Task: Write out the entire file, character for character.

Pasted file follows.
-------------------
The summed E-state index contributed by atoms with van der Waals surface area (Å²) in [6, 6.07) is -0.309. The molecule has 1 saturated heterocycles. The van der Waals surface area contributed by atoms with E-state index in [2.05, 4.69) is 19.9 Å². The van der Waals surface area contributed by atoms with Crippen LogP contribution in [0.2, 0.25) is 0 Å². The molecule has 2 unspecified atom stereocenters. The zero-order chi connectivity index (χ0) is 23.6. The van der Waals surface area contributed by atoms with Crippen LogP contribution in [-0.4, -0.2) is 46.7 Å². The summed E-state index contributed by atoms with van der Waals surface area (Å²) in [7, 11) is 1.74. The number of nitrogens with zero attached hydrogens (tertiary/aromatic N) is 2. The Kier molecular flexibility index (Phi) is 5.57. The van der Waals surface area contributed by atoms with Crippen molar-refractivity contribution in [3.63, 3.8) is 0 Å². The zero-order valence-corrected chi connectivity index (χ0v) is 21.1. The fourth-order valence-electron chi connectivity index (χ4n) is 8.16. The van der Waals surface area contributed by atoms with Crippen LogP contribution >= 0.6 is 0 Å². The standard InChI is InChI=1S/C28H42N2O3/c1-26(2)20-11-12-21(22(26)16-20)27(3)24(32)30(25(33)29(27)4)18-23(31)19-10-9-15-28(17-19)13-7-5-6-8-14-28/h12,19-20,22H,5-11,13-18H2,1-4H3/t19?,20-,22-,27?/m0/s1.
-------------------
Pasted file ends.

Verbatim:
The summed E-state index contributed by atoms with van der Waals surface area (Å²) in [6, 6.07) is -0.309. The molecule has 1 saturated heterocycles. The van der Waals surface area contributed by atoms with E-state index in [2.05, 4.69) is 19.9 Å². The van der Waals surface area contributed by atoms with Crippen LogP contribution in [0.2, 0.25) is 0 Å². The molecule has 2 unspecified atom stereocenters. The zero-order chi connectivity index (χ0) is 23.6. The van der Waals surface area contributed by atoms with Crippen LogP contribution in [-0.4, -0.2) is 46.7 Å². The summed E-state index contributed by atoms with van der Waals surface area (Å²) in [7, 11) is 1.74. The number of nitrogens with zero attached hydrogens (tertiary/aromatic N) is 2. The Kier molecular flexibility index (Phi) is 5.57. The van der Waals surface area contributed by atoms with Crippen molar-refractivity contribution in [3.63, 3.8) is 0 Å². The zero-order valence-corrected chi connectivity index (χ0v) is 21.1. The fourth-order valence-electron chi connectivity index (χ4n) is 8.16. The van der Waals surface area contributed by atoms with Crippen LogP contribution >= 0.6 is 0 Å². The standard InChI is InChI=1S/C28H42N2O3/c1-26(2)20-11-12-21(22(26)16-20)27(3)24(32)30(25(33)29(27)4)18-23(31)19-10-9-15-28(17-19)13-7-5-6-8-14-28/h12,19-20,22H,5-11,13-18H2,1-4H3/t19?,20-,22-,27?/m0/s1.